“Typically, people who exercise, start eating better and becoming more productive at work. They smoke less and show more patience with colleagues and family. They use their credit cards less frequently and say they feel less stressed. Exercise is a keystone habit that triggers widespread change.”
― The Power of Habit: Why We Do What We Do in Life and Business
The habit of getting up early each morning, exercising for at least 20-minutes and setting a positive tone for the rest of your day has numerous physical and psychological benefits.
Getting up is one of the hardest things we do each day. It gives you a mental edge over everyone else knowing you had the discipline to get up and get a workout in before you got to work or school. You’ll begin the day with a sense of accomplishment. It is like walking around with a secret. Continue reading “Morning Exercise is a Keystone Habit”
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Are you ready to reboot and reset your relationship with food and exercise? Most programs focus on the mechanics of weight loss, but fail to adequately address the psychology of change required. Most people know more than enough about nutrition and exercise to lose weight, but fail to take action. This book takes a new approach to getting leaner, fitter, and stronger. The program uses high impact change strategies that make the process of adopting a healthy lifestyle easier. The nutrition and workout program like the change techniques, have all been proven effective and are all backed by research and scientific studies.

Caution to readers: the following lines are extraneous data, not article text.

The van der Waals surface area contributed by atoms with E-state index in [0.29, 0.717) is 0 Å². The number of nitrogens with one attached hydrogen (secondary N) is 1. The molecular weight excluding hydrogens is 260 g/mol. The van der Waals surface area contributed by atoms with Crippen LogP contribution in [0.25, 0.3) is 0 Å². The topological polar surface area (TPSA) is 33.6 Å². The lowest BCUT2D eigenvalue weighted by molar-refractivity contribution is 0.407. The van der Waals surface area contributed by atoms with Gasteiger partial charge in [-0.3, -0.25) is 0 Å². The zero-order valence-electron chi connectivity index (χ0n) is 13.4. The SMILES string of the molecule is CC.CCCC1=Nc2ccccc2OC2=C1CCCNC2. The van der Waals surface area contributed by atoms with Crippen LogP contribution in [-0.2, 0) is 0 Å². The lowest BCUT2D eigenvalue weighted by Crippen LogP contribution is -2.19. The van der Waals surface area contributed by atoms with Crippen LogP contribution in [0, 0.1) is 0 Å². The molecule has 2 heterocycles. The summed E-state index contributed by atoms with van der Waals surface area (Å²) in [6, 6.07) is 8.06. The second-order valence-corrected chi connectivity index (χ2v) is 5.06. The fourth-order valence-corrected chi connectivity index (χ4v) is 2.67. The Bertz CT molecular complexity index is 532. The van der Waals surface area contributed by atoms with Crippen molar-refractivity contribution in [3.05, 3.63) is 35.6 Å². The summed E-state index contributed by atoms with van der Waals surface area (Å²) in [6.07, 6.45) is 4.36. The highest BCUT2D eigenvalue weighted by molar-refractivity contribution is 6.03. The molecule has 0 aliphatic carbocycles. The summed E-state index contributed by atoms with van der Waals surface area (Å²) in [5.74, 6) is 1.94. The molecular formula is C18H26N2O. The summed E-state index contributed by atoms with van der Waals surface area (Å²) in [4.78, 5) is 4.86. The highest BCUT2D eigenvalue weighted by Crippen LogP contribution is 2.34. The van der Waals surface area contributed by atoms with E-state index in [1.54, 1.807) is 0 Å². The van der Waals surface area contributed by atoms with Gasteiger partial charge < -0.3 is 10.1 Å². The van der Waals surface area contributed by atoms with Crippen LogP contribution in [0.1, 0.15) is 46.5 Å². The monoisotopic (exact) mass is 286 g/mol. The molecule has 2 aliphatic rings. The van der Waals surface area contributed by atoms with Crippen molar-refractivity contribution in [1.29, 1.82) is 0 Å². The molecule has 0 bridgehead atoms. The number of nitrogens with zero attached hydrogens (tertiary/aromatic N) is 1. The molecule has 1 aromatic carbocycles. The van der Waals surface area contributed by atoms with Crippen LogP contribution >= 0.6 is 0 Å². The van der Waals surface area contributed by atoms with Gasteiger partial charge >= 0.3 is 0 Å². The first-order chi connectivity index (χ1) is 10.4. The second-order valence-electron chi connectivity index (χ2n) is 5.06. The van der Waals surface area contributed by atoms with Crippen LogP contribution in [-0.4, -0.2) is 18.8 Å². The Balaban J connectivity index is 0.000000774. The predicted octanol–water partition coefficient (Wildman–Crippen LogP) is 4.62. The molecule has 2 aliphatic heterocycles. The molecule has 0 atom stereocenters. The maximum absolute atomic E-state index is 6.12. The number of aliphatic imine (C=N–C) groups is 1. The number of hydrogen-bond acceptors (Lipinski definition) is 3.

This book is full of change strategies and provides a blueprint for how they can be applied to transforming your body. These strategies can also be used to transform your relationships, build your career, and improve your life. You will learn the importance of creating a sense of urgency around your goal, tweaking your environment to foster new habits, finding bright spots, and generating short term wins to help you sustain momentum. Motivation is fleeting, that is why you will learn techniques to keep you stoked. You will learn how to apply solution based therapy’s miracle question to subdue personal struggles. You will learn how Starbucks teaches willpower to their baristas to produce a first-class customer experience. You will learn about action triggers, and how they are the key to adopting instant habits. You will learn how to use your smart phone to lose body fat, improve your workouts, and create new habits. Continue reading “The Fat Loss Habit – Book Introduction”
“Work harder on yourself than you do on your job. If you work hard on your job, you can make a living. If you work hard on yourself, you can make a fortune… Income seldom exceeds personal development.” – Jim Rohn
Jim Rohn said the first rule of economics is that we get paid for the value we bring to the market and not our time. He suggested you develop yourself so that you can become more valuable. Billionaire investor Warren Buffett says “Ultimately, there’s one investment that supersedes all others: Invest in yourself.” Warren typically reads for four to six hours a day and began this habit long before he made his billions. Continue reading “Work Harder on Yourself than You do Your Job”